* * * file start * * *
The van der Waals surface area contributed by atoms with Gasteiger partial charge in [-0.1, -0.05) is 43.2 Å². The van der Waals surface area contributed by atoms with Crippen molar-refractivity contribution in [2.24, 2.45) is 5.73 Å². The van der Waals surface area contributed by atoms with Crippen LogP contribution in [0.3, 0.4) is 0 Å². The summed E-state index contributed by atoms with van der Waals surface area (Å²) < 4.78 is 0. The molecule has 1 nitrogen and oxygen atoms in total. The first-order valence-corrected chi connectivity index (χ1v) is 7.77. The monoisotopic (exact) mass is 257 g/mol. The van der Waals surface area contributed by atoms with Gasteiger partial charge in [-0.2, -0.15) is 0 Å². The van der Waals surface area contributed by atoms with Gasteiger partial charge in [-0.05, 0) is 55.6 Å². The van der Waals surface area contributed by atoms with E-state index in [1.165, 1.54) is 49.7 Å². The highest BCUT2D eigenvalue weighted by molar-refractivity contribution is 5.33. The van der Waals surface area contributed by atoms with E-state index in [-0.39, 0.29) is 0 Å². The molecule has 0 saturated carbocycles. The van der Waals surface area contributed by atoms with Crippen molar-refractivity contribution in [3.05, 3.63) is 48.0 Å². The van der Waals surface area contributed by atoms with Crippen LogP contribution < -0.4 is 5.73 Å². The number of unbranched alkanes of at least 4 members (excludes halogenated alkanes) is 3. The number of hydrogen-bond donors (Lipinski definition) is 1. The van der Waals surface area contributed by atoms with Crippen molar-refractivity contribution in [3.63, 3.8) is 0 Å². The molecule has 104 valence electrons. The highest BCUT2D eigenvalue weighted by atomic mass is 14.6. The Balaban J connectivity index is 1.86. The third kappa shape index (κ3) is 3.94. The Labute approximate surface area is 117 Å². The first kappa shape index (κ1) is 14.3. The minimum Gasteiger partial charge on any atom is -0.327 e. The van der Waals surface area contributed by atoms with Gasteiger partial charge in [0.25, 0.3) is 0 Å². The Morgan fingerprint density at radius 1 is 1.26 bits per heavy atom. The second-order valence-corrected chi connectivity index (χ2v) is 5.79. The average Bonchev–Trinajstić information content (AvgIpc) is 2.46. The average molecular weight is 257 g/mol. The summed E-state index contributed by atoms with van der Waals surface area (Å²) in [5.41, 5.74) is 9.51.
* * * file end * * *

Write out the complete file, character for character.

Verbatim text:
The van der Waals surface area contributed by atoms with Gasteiger partial charge in [-0.1, -0.05) is 43.2 Å². The van der Waals surface area contributed by atoms with Crippen molar-refractivity contribution in [2.24, 2.45) is 5.73 Å². The van der Waals surface area contributed by atoms with Crippen LogP contribution in [0.3, 0.4) is 0 Å². The summed E-state index contributed by atoms with van der Waals surface area (Å²) < 4.78 is 0. The molecule has 1 nitrogen and oxygen atoms in total. The first-order valence-corrected chi connectivity index (χ1v) is 7.77. The monoisotopic (exact) mass is 257 g/mol. The van der Waals surface area contributed by atoms with Gasteiger partial charge in [-0.2, -0.15) is 0 Å². The van der Waals surface area contributed by atoms with Gasteiger partial charge in [-0.05, 0) is 55.6 Å². The van der Waals surface area contributed by atoms with E-state index in [1.165, 1.54) is 49.7 Å². The highest BCUT2D eigenvalue weighted by molar-refractivity contribution is 5.33. The van der Waals surface area contributed by atoms with E-state index in [-0.39, 0.29) is 0 Å². The molecule has 0 saturated carbocycles. The van der Waals surface area contributed by atoms with Crippen molar-refractivity contribution in [3.05, 3.63) is 48.0 Å². The van der Waals surface area contributed by atoms with Crippen LogP contribution < -0.4 is 5.73 Å². The number of unbranched alkanes of at least 4 members (excludes halogenated alkanes) is 3. The number of hydrogen-bond donors (Lipinski definition) is 1. The van der Waals surface area contributed by atoms with Crippen molar-refractivity contribution in [3.63, 3.8) is 0 Å². The molecule has 104 valence electrons. The highest BCUT2D eigenvalue weighted by atomic mass is 14.6. The Balaban J connectivity index is 1.86. The third kappa shape index (κ3) is 3.94. The Labute approximate surface area is 117 Å². The first kappa shape index (κ1) is 14.3. The minimum Gasteiger partial charge on any atom is -0.327 e. The van der Waals surface area contributed by atoms with Gasteiger partial charge in [0.25, 0.3) is 0 Å². The Morgan fingerprint density at radius 1 is 1.26 bits per heavy atom. The second-order valence-corrected chi connectivity index (χ2v) is 5.79. The average Bonchev–Trinajstić information content (AvgIpc) is 2.46. The average molecular weight is 257 g/mol. The summed E-state index contributed by atoms with van der Waals surface area (Å²) in [5.41, 5.74) is 9.51.